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Plunge in apprentice numbers highlights fears over quality of training

A fresh plunge in the number of people starting apprenticeships and growing concerns about the quality of training have sparked further criticism of a shake-up of the system.
New figures from the Department for Education revealed a 25pc plunge in the number of people starting apprenticeships.
Just 232,700 apprenticeships were begun between the start of the year for the training programmes in August 2017 and February, compared with 309,000 in the same period the previous year.
The declines are being blamed on the Apprenticeship Levy which was introduced in April last year, and which critics say has caused confusion among businesses.
Industry bodies including the Institute of Directors (IoD), manufacturers’ association EEF and CBI have campaigned for the levy to be reformed. They welcomed its aims, but have consistently warned that in its current form it is damaging training and needs to be rejigged.
Plunge in apprentice numbers highlights fears over quality of training

Seamus Nevin, head of policy research at the IoD said: “These figures yet again show that the system is not working as intended. How much more evidence does the Government need before it takes action? While the motivation behind the policy is laudable, the execution is flawed.”
There are also concerns about whether low quality training schemes are being “rebadged” as apprenticeships to attract funding. A recent report by think-tank Reform claimed that 40pc of apprenticeships do not meet the “historical or international definition of an apprenticeship”, and typically “offer minimal training, represent low-wage jobs and do not constitute skilled occupations”.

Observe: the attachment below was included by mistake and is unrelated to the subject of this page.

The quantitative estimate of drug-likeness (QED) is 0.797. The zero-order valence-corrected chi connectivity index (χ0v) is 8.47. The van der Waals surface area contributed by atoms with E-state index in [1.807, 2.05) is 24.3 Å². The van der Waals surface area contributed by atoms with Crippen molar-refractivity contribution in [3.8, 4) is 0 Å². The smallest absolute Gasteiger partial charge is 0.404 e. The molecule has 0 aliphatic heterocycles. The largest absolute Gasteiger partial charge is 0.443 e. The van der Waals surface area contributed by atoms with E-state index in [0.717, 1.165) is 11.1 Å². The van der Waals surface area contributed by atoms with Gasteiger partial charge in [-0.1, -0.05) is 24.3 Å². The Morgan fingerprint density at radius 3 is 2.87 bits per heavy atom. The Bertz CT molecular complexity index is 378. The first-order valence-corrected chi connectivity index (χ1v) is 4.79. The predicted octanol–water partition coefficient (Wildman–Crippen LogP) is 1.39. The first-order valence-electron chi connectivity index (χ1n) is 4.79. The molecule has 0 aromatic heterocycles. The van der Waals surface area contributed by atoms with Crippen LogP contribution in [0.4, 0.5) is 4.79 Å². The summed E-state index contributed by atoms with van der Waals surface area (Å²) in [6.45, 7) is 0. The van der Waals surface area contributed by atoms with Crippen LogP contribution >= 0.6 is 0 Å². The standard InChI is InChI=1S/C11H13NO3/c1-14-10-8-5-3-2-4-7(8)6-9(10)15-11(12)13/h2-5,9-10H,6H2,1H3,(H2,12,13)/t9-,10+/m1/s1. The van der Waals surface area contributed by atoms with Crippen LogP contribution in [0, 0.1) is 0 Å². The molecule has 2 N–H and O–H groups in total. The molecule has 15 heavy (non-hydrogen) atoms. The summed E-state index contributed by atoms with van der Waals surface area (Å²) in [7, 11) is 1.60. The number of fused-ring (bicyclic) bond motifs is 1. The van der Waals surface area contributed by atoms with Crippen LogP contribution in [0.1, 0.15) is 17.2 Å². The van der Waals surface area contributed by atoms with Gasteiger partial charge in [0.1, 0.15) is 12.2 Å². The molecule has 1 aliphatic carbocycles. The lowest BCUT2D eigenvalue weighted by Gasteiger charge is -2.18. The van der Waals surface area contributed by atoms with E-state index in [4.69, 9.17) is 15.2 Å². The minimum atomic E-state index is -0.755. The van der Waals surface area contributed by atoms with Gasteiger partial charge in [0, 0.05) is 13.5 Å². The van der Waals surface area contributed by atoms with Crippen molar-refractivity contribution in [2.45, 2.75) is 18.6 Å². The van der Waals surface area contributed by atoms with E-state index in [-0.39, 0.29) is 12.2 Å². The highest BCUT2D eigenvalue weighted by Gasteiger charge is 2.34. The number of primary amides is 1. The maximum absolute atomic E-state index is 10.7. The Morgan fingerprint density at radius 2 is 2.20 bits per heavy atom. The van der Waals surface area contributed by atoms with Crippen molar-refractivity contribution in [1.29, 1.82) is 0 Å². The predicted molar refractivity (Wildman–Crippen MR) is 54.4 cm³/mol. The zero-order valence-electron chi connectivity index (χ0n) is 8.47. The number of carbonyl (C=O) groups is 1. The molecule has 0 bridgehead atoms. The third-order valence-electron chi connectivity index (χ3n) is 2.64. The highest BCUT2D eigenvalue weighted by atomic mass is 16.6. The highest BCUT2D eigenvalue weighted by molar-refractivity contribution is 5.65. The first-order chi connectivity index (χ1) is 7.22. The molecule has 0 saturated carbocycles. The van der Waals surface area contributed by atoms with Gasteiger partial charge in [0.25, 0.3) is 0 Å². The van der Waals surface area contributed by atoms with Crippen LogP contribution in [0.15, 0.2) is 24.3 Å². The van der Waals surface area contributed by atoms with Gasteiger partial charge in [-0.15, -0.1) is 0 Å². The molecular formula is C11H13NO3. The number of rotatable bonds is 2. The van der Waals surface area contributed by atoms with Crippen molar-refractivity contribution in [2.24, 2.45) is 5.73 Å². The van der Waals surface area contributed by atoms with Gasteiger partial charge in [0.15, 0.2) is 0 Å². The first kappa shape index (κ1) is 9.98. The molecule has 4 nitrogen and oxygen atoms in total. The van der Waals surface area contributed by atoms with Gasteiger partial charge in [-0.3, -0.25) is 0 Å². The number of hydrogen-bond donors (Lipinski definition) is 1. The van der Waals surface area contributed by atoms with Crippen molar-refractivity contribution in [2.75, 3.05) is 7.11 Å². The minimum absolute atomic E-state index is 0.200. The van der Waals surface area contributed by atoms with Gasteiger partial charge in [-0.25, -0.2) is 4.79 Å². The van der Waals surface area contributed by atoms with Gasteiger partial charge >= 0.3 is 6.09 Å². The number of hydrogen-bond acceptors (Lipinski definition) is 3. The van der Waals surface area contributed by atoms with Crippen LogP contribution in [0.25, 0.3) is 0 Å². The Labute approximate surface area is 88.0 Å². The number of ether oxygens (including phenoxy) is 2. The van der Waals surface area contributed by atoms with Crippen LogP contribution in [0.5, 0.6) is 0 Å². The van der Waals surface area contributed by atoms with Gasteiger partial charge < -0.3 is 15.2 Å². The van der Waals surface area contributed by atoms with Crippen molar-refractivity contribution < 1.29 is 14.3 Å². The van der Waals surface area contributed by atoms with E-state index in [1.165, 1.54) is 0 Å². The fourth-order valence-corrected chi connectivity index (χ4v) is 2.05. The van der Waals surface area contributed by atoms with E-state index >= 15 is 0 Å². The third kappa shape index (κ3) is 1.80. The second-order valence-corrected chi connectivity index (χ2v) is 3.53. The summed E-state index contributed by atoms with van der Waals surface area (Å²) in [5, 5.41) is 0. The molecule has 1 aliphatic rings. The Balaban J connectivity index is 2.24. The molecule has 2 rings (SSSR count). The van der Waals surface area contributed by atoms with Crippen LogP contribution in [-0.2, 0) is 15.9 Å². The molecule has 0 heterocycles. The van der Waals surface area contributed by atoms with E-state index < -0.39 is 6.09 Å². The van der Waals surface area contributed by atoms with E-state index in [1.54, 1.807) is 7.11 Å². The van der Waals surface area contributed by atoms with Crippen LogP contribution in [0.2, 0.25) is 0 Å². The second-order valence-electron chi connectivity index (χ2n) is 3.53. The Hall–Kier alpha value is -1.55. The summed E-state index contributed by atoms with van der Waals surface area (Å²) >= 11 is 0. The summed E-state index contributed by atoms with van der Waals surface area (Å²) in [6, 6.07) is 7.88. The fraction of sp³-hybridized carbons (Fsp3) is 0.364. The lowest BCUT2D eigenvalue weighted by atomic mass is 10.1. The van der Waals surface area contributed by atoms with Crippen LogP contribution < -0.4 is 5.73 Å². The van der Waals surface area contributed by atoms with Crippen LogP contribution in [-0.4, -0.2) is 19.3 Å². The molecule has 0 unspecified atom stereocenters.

“This isn’t helping to meaningfully boost the skills of British workers,” Mr Nevin added. “If we want to boost skills, productivity and wages then the system must be reformed.”
EEF raised similar concerns, highlighting the 29pc year-on-year drop in the number of people starting higher level apprenticeships, and a 24pc decline in advanced apprenticeships.
Plunge in apprentice numbers highlights fears over quality of training

The cost of setting up technical apprenticeships is putting some training providers off them
Verity Davidge, EEF head of education and skills, said: “The falls in higher and advanced apprenticeships are a clear warning that standards are dropping.
“Employers say they are having trouble finding colleges and training providers to offer apprenticeships at these levels,” she said, adding that the costs of setting up the often technical courses are a major hurdle.
Under the levy, every business with a wage bill of ?3m or more must pay 0.5pc of their staff cost into a fund topped up by the Government to finance training.
Almost 20,000 companies are affected by the levy but the system - expected to raise more than ?2bn - has faced criticism that it is too complex for smaller companies to navigate, and it is too inflexible. Others have labelled it as a stealth tax on businesses.
The Government is committed to hitting its 2015 manifesto pledge of 3m people starting apprenticeships by 2020.
Apprenticeships Minister Anne Milton said: "The number of people starting on the old style apprenticeships has fallen, but the number of people starting on our new, higher-quality apprenticeships are increasing well beyond our expectations. We won’t sacrifice that quality to increase quantity."
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